Chelan County PUD Commissioners Hear Details on Plans To Boost Reliability
June 16, 2020
by Paul Ciampoli
APPA News Director
Posted June 16, 2020
Chelan County PUD commissioners on June 15 heard proposals from PUD staff to bring the utility to the top quartile of reliable electrical service, in line with other high-performing U.S. public power providers.
If approved in future budgets, the utility would make annual investments of an additional $2 million throughout its electrical system for a total of $4.3 million each year, the Washington State PUD noted.
Through these investments, PUD staff aim to reduce overall outages by an average of 36 minutes annually per customer, a reduction of 73 percent systemwide. The PUD is targeting meeting this goal by 2025.
By some measures, the PUD already is meeting top quartile performance and is now seeking to remove any doubts, Chelan said.
“In setting this goal, we looked at reliability metrics at some of the top performing electric utilities in the country, based on data from the American Public Power Association,” said Chad Rissman, director of district asset management.
Additional investments would be made in the areas of trimming vegetation around utility lines and replacing underground electrical cable. These investment areas deliver the most “bang for the buck,” according to Rissman.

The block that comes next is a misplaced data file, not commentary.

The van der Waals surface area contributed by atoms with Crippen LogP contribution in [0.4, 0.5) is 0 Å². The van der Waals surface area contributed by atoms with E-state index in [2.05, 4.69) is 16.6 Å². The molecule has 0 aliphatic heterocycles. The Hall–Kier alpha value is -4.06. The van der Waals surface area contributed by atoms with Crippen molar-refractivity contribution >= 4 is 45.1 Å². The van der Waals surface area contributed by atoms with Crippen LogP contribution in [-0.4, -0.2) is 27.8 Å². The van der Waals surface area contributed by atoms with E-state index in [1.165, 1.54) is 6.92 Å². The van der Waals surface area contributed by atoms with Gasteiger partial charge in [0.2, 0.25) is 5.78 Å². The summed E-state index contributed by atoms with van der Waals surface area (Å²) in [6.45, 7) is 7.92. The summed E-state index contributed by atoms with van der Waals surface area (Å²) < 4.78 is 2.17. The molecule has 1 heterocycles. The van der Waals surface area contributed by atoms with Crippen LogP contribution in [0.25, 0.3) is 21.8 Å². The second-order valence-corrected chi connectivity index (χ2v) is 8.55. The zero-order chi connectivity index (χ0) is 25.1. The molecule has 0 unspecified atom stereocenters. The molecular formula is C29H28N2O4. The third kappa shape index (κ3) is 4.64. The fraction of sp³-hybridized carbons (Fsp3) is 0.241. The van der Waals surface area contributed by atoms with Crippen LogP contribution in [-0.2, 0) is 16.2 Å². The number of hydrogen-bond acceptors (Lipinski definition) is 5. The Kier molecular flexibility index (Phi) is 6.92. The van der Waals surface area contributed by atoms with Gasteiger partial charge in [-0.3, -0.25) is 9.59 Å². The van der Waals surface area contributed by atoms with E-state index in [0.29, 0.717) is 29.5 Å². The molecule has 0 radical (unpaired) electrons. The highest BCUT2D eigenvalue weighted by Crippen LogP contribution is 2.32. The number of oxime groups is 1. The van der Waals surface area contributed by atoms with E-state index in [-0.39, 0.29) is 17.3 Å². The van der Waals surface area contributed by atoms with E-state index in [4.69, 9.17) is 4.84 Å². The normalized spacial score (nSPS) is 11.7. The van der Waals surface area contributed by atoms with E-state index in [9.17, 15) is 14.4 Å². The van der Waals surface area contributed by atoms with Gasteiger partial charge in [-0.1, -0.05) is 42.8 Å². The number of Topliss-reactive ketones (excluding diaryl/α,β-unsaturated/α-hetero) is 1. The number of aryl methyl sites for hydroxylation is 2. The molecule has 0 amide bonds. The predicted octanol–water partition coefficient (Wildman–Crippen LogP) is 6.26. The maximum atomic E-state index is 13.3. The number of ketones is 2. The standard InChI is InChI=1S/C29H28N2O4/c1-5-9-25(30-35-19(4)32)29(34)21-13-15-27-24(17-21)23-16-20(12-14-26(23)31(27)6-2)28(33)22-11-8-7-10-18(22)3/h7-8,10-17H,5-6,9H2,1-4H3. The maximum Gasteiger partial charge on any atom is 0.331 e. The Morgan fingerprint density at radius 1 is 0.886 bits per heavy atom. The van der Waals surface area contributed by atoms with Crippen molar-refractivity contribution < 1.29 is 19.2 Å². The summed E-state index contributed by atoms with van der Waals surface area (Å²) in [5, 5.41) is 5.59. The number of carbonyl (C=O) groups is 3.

“Providing benchmarking data to help with reliability efforts is a core element of what APPA offers to members such as Chelan,” said Alex Hofmann, Acting Vice President of Engineering Services at APPA. “Improving and maintaining reliability to keep the lights on longer in our communities is what public power is all about,” he said.
Chelan also plans to continue its commitment to improvements that reduce instances of animal-related outages and upgrade equipment such as fuses, transformers, insulators and other devices.
When looking at the largest causes of outages over the past five years, the PUD notes that 65 percent fell into the four areas where it’s proposing to make additional improvements or maintain its level of reliability work.
“If there’s a great place where we can put extra effort and provide benefits to the people of Chelan County, this is it,” said PUD Commissioner Randy Smith.
The PUD will revisit the proposed reliability investments during its budget process later this year.